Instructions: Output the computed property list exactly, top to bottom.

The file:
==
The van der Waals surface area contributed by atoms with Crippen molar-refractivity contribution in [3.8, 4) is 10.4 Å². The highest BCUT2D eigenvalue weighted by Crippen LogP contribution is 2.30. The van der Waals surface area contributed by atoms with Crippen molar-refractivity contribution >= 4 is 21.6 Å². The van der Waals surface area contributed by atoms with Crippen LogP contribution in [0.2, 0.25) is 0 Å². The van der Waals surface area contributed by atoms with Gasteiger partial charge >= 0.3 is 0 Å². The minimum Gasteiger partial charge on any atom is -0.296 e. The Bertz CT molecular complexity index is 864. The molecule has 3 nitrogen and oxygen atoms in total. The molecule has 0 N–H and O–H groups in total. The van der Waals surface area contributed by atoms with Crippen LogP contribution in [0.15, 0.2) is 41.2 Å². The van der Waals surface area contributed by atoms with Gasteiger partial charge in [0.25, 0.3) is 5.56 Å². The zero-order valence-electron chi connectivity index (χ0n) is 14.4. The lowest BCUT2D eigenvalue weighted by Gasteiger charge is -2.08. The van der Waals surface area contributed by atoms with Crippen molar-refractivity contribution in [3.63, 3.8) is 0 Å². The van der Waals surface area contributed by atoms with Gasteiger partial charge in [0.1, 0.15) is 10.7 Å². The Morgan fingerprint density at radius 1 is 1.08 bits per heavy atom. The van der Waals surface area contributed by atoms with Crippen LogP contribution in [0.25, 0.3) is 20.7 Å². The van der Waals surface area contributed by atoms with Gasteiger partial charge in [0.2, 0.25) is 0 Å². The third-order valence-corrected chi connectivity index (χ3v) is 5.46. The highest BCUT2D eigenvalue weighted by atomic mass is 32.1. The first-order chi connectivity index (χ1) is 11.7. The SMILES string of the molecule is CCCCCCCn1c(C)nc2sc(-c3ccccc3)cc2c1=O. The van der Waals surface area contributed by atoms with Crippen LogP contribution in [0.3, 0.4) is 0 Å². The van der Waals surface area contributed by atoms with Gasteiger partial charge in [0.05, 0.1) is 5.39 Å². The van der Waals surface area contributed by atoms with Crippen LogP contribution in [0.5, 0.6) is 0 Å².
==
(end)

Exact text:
The van der Waals surface area contributed by atoms with Crippen molar-refractivity contribution in [3.8, 4) is 10.4 Å². The highest BCUT2D eigenvalue weighted by Crippen LogP contribution is 2.30. The van der Waals surface area contributed by atoms with Crippen molar-refractivity contribution >= 4 is 21.6 Å². The van der Waals surface area contributed by atoms with Crippen LogP contribution in [0.2, 0.25) is 0 Å². The van der Waals surface area contributed by atoms with Gasteiger partial charge >= 0.3 is 0 Å². The minimum Gasteiger partial charge on any atom is -0.296 e. The Bertz CT molecular complexity index is 864. The molecule has 3 nitrogen and oxygen atoms in total. The molecule has 0 N–H and O–H groups in total. The van der Waals surface area contributed by atoms with Crippen LogP contribution in [0.15, 0.2) is 41.2 Å². The van der Waals surface area contributed by atoms with Gasteiger partial charge in [0.25, 0.3) is 5.56 Å². The zero-order valence-electron chi connectivity index (χ0n) is 14.4. The lowest BCUT2D eigenvalue weighted by Gasteiger charge is -2.08. The van der Waals surface area contributed by atoms with Crippen molar-refractivity contribution in [3.63, 3.8) is 0 Å². The van der Waals surface area contributed by atoms with Gasteiger partial charge in [0.1, 0.15) is 10.7 Å². The Morgan fingerprint density at radius 1 is 1.08 bits per heavy atom. The van der Waals surface area contributed by atoms with Crippen LogP contribution in [0.25, 0.3) is 20.7 Å². The van der Waals surface area contributed by atoms with Gasteiger partial charge in [0.2, 0.25) is 0 Å². The third-order valence-corrected chi connectivity index (χ3v) is 5.46. The highest BCUT2D eigenvalue weighted by atomic mass is 32.1. The first-order chi connectivity index (χ1) is 11.7. The SMILES string of the molecule is CCCCCCCn1c(C)nc2sc(-c3ccccc3)cc2c1=O. The van der Waals surface area contributed by atoms with Crippen LogP contribution in [0.3, 0.4) is 0 Å². The van der Waals surface area contributed by atoms with Gasteiger partial charge in [0.05, 0.1) is 5.39 Å². The van der Waals surface area contributed by atoms with Crippen LogP contribution in [0.5, 0.6) is 0 Å².